SEP Policy Report “Towards the EU Capital Markets Union” relased today
The Capital Markets Union (CMU) is a plan of the European Commission that aims to create deeper and more integrated capital markets in the 28 Member States of the EU. The CMU is a new frontier of Europe’s single market. Its creation is a key element of the Investment Plan announced by the Juncker Commission in November 2014. With the CMU, the Commission will explore ways of reducing fragmentation in financial markets, diversifying financing sources, strengthening cross border capital flows and improving access to finance for businesses, particularly SMEs.
The European Commission will host a public hearing on the “Next steps to build a Capital Markets Union” in Brussels on Monday, 8 June 2015. The conference will be the first high-level public event after the end of the public consultation on the Commission Green Paper.
Startup Europe Patrnership – based on the outcomes of the SEP Investors Forum Workshop: “EU Capital Markets Union” organized in Brussels on March 25, 2015 together with DG FISMA and DG CONNECT – has submitted to the European Commission on April 30th the SEP Policy Report “Towards the EU Capital Markets Union. Venture Capital, Crowdfunding and Startups”.
The SEP Policy Report includes data re: crowdfunding and venture capital as well as recommendations that could facilitate the access of European startups to capital, and the impact of such measures on the tech startup ecosystem.
The SEP Policy Report has been released to the public today and is available for download at the link below. Below you can find the main take-away messages:
Europe is risk averse compared to the United States
The culture of risk taking is still missing in Europe and that is an obstacle to the development of startups. Investors, banks, corporates focus too much on creditworthiness.
More ambition, more experience and more risk-taking at the entrepreneur/startup level are required as well.
The need for entrepreneurial education
There is a need for raising both financial and entrepreneurial education. This should target different audiences: corporates, policy makers, investors, entrepreneurs, financial analysts, etc.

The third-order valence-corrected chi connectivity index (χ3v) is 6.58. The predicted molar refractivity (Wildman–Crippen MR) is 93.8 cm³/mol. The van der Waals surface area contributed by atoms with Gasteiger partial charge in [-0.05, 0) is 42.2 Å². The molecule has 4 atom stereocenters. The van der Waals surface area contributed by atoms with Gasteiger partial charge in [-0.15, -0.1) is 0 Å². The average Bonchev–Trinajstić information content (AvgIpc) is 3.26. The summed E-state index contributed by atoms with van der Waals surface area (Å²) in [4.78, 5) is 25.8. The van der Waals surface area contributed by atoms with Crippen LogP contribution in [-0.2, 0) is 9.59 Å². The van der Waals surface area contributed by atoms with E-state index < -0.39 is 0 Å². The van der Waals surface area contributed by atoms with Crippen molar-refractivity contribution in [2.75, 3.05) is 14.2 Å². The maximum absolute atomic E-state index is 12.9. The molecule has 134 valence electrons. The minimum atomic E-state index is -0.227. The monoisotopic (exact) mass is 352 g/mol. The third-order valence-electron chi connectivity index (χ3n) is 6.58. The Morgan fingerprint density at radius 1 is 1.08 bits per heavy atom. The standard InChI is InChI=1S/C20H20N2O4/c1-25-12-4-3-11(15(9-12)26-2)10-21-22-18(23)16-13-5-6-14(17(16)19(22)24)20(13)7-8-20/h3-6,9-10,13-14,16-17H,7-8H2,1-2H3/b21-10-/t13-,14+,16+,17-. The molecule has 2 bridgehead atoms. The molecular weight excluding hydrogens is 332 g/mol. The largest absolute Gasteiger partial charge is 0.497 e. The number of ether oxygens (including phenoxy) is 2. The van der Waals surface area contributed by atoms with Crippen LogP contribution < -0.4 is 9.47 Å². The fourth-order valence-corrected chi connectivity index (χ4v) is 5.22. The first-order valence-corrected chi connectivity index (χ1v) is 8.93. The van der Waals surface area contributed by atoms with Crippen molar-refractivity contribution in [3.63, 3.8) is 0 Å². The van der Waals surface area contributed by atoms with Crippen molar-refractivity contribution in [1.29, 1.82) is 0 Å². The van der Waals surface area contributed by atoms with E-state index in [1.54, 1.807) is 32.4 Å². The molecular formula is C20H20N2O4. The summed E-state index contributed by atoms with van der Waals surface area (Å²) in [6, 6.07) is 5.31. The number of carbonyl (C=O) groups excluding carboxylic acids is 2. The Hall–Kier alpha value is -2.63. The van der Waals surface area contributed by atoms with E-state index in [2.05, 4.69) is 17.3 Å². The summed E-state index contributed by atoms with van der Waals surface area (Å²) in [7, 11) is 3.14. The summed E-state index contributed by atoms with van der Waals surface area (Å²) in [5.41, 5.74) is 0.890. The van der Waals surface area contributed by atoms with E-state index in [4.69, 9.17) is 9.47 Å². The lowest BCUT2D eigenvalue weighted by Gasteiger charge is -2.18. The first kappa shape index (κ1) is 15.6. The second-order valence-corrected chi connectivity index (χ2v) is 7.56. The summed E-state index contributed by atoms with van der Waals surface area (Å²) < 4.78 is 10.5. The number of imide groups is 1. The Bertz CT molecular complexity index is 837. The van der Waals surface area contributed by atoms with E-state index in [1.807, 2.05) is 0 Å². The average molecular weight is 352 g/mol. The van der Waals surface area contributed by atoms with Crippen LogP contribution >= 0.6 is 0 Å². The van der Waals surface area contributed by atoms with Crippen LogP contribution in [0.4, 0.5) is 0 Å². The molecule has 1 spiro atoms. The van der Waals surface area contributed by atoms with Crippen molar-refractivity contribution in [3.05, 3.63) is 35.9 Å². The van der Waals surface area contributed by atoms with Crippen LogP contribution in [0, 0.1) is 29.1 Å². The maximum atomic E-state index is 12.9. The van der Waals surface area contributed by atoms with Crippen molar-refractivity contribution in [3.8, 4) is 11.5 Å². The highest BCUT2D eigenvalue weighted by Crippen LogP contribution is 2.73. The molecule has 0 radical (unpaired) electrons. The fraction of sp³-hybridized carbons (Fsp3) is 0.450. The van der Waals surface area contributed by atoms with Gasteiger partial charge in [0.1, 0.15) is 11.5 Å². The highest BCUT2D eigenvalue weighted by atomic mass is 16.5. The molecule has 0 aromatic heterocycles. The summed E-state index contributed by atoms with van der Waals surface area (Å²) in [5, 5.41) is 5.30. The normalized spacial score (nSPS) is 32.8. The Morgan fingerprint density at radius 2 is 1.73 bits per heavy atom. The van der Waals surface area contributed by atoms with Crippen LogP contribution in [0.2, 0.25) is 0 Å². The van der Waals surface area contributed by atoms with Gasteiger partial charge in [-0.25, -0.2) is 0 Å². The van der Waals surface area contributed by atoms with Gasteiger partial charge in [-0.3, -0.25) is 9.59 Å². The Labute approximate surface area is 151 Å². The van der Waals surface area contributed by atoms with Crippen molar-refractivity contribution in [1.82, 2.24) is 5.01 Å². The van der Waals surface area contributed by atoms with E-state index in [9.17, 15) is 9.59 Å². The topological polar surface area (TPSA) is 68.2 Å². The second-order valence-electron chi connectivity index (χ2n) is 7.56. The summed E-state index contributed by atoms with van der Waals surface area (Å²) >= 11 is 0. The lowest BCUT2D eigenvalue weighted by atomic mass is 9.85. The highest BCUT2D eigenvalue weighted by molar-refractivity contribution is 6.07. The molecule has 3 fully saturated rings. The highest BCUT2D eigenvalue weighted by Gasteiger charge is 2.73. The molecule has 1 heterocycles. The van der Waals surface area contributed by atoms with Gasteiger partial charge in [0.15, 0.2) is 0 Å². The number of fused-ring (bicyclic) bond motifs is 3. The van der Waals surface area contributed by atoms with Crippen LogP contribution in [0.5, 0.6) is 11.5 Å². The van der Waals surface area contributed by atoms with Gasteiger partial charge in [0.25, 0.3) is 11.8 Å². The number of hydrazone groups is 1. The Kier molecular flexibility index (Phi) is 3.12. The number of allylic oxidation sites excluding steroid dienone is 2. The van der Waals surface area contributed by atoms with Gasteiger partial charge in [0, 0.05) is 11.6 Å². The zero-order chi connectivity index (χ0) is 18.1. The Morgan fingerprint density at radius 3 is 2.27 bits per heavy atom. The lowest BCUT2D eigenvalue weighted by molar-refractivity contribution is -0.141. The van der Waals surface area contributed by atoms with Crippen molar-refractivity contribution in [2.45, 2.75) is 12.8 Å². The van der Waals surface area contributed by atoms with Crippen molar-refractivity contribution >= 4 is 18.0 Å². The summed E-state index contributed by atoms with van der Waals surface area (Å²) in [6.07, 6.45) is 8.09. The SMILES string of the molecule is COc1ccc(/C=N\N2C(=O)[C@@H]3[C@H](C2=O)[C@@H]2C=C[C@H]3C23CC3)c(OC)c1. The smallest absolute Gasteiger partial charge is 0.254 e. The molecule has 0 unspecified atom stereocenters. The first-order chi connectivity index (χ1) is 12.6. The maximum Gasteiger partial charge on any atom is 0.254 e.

Some participants feel investors only bet on sure wins and short term profits, whereas they should invest more on ideas and talents and give startups more opportunities.
The funding gap
The volume of funding is very low compared to the U.S., so startups cannot scale as much as they could and encounter problems to exit. This is ultimately a competitiveness issue and increases the risk of seeing “average startups” emerge rather than “scaleups” and “unicorns”.
Digital Single Market and Capital Markets Union are needed
Tax regime, labor law differences, or cultural differences, etc., prevent European startups and investors to easily do business outside of their country of origin. Willingness to conduct business in the EU still means dealing with multiple regulations. That also prevents foreign money to enter the European market.
Cross-border investments are seen by a participant as a “nightmare”, especially regarding crowdfunding. Regulations not creating a passport to invest smoothly in different EU countries. A Digital Single Market might help European companies to scale at the continental level, and a Capital Markets Union may attract foreign investments and help cross-border investments.
Europe should make it easy for European and foreign LPs to invest in European funds (single taxation scheme), but also for European and foreign investors to invest in different countries.
More Europe and less regional policies
National countries with their local investment/incentives schemes encourage local investments and make it difficult to scale-up at the European level. Ultimately, regional policies and incentives do not favor the rise of European scaleups.
Europe is open for business
In order to attract foreign money, communication campaigns are needed to make Europe look like an integrated whole, and show that the so-called Old Continent is open to business. Storytelling is complementary to reducing the regulatory burden on startups and investors.